When trying to build an artificial intelligence, it seems a good idea to try and mimic the human brain. The basic building blocks of our brains are *neurons*: these are nerve cells that can communicate with other nerve cells via connections called *synapses*.

A single neuron consists of a body, tree-like structures called a *dendrites*, and something akin to a tail called an *axon*. The neuron receives electrical signals from other neurons through its dendrites. If the signals it receives exceed a certain threshold, then the neuron will fire: it'll send a signal to other neurons through its axon. A neuron will either fire or not fire, it can't fire just a little bit. It's an all or nothing, 0 or 1 response.

Diagram of a basic neuron and components. Image: Jennifer Walinga, CC BY-SA 4.0.

The human brain contains around 86 billion neurons and there are between 100 and 300 trillion connections between neurons. Our brains function through the impulses that travel through this vast network of neurons.

When people talk about artificial neurons they don't mean physical objects, but mathematical structures that mimic the behaviour of a real neuron, at least to some extent. Linked up to form *neural networks*, these mathematical objects can be represented in computer algorithms designed to perform all sorts of tasks.

So what does an artificial neuron look like? A simple example is the *perceptron*, which was introduced by Frank Rosenblatt in 1962. It consists of a *node* which corresponds to the cell body of a real neuron. The node can receive a number of inputs from other nodes, or perhaps from outside the neural network it is part of. Each input is represented by a number. If there are inputs, then we can write , , , etc, for those numbers.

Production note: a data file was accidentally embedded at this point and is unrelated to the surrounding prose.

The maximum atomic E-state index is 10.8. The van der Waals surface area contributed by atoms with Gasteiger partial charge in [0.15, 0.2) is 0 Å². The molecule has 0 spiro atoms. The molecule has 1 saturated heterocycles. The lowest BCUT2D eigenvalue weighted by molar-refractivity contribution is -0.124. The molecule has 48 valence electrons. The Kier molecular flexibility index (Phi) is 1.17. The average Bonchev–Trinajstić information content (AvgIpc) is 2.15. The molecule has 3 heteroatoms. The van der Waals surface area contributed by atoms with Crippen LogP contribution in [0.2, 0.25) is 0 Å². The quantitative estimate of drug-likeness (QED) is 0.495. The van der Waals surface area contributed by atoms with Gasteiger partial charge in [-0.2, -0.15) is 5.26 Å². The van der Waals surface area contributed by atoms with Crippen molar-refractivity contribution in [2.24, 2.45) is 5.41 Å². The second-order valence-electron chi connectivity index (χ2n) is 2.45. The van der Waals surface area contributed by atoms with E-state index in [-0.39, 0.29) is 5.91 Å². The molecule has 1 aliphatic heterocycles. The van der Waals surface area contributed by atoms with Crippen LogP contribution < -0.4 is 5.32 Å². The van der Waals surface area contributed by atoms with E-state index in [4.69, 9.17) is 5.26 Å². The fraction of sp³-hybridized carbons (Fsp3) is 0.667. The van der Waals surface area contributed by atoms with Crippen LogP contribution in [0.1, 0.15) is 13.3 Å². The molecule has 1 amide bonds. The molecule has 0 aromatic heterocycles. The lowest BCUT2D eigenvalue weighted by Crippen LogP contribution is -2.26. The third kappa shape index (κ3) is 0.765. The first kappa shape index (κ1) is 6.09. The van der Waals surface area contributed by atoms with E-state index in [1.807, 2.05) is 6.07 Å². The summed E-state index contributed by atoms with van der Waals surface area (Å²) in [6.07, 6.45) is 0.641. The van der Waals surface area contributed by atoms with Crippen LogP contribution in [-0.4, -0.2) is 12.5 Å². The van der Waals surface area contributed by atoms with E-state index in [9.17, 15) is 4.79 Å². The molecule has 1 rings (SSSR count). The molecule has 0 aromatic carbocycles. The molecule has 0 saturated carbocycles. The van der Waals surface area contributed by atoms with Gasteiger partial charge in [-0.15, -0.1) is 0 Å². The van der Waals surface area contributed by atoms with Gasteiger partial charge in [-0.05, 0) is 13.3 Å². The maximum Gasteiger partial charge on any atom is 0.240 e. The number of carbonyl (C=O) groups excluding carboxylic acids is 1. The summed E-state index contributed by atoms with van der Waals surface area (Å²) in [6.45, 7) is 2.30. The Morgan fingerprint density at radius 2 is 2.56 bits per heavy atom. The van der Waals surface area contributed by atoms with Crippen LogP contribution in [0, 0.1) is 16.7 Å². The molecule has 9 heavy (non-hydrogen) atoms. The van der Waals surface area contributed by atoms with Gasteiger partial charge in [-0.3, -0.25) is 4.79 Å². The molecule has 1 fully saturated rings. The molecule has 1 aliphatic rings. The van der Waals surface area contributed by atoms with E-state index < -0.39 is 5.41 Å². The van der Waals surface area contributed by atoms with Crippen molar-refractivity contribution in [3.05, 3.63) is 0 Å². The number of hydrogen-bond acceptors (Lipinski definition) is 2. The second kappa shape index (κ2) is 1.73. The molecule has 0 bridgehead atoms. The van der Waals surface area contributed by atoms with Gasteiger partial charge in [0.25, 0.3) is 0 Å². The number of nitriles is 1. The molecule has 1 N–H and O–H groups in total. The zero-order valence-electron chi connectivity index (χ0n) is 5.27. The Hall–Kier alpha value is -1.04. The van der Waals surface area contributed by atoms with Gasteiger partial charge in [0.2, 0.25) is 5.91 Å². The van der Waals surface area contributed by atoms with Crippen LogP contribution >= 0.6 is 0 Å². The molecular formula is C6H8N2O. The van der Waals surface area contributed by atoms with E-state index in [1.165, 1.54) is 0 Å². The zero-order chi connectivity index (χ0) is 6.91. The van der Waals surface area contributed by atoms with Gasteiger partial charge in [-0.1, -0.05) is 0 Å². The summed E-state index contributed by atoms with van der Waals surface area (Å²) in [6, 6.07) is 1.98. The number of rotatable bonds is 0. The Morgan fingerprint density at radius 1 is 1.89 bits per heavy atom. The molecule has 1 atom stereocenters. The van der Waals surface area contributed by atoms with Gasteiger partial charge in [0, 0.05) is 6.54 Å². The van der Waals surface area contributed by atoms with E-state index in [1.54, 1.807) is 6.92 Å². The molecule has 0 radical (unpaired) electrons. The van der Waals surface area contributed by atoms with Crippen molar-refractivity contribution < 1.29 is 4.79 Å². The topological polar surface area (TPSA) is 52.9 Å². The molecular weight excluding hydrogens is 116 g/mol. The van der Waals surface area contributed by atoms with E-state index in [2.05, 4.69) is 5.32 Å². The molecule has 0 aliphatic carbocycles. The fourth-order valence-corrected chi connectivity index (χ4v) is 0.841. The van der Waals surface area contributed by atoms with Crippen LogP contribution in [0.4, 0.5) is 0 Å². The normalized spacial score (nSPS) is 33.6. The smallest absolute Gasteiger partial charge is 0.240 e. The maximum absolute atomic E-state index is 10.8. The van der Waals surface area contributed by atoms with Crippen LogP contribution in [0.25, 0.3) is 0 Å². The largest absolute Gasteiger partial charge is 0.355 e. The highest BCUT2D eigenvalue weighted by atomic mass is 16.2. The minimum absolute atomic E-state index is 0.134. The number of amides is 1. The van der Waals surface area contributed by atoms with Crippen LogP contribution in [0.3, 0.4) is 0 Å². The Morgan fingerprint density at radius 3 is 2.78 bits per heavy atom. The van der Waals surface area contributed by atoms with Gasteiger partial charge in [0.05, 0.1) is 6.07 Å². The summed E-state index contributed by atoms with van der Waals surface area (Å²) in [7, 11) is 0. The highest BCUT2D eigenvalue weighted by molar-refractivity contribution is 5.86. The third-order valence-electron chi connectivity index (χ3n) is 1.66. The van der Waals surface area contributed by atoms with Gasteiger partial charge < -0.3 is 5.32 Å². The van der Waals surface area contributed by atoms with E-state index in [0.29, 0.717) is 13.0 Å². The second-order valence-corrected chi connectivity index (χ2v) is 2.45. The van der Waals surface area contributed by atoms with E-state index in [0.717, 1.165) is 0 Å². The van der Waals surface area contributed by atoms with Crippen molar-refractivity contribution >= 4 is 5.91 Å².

Once the inputs have arrived at the node they are combined to give a single number. The simplest way of doing this would be to add them all up. The next simplest thing to do is to first multiply each of the inputs by a *weight* and then add up all the products of inputs and weights, giving you a *weighted sum*. Multiplying an input by a small positive number means that input counts little towards the final result and multiplying it by a large positive number means it counts a lot.

A perceptron. This diagram is an adapted version of the diagram in *What is machine learning?*

If the weighted sum is greater than some threshold the perceptron returns a (decision of) 1, and otherwise a (decision of) 0, corresponding to a neuron firing or not firing.

Simple as the concept of an artificial neuron may seem, networks of such neurons can perform astonishingly complex tasks — they can even "learn" how to perform these tasks all by themselves. To find out more, read the article *What is machine learning?*.

*This article was produced as part of our collaboration with the Isaac Newton Institute for Mathematical Sciences (INI) – you can find all the content from the collaboration here. *

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The INI is an international research centre and our neighbour here on the University of Cambridge's maths campus. It attracts leading mathematical scientists from all over the world, and is open to all. Visit www.newton.ac.uk to find out more. *